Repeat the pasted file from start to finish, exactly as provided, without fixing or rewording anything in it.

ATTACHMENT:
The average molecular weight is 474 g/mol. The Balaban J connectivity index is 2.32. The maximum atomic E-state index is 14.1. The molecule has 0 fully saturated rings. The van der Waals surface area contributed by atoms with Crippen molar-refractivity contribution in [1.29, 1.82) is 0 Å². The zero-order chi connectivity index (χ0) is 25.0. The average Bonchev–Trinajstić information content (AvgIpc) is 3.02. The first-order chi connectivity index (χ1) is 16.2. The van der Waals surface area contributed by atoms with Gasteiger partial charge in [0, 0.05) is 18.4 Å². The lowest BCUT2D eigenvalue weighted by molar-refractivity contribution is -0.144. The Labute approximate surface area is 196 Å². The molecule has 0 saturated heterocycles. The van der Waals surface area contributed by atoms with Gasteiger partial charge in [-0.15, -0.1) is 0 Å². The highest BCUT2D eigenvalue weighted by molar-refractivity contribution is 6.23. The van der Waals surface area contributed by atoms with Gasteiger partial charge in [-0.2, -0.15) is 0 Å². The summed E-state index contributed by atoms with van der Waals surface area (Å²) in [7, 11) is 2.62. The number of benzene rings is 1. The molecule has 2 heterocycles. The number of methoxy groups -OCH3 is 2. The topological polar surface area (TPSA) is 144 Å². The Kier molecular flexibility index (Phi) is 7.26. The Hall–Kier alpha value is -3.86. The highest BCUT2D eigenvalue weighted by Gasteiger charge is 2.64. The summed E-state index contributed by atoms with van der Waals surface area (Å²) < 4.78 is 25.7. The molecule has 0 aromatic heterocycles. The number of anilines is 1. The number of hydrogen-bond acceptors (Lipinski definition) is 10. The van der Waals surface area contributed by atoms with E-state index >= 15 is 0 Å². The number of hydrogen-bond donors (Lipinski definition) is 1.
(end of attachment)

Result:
The average molecular weight is 474 g/mol. The Balaban J connectivity index is 2.32. The maximum atomic E-state index is 14.1. The molecule has 0 fully saturated rings. The van der Waals surface area contributed by atoms with Crippen molar-refractivity contribution in [1.29, 1.82) is 0 Å². The zero-order chi connectivity index (χ0) is 25.0. The average Bonchev–Trinajstić information content (AvgIpc) is 3.02. The first-order chi connectivity index (χ1) is 16.2. The van der Waals surface area contributed by atoms with Gasteiger partial charge in [0, 0.05) is 18.4 Å². The lowest BCUT2D eigenvalue weighted by molar-refractivity contribution is -0.144. The Labute approximate surface area is 196 Å². The molecule has 0 saturated heterocycles. The van der Waals surface area contributed by atoms with Gasteiger partial charge in [-0.15, -0.1) is 0 Å². The highest BCUT2D eigenvalue weighted by molar-refractivity contribution is 6.23. The van der Waals surface area contributed by atoms with Gasteiger partial charge in [-0.2, -0.15) is 0 Å². The summed E-state index contributed by atoms with van der Waals surface area (Å²) in [7, 11) is 2.62. The number of benzene rings is 1. The molecule has 2 heterocycles. The number of methoxy groups -OCH3 is 2. The topological polar surface area (TPSA) is 144 Å². The Kier molecular flexibility index (Phi) is 7.26. The Hall–Kier alpha value is -3.86. The highest BCUT2D eigenvalue weighted by Gasteiger charge is 2.64. The summed E-state index contributed by atoms with van der Waals surface area (Å²) < 4.78 is 25.7. The molecule has 0 aromatic heterocycles. The number of anilines is 1. The number of hydrogen-bond acceptors (Lipinski definition) is 10. The van der Waals surface area contributed by atoms with E-state index >= 15 is 0 Å². The number of hydrogen-bond donors (Lipinski definition) is 1.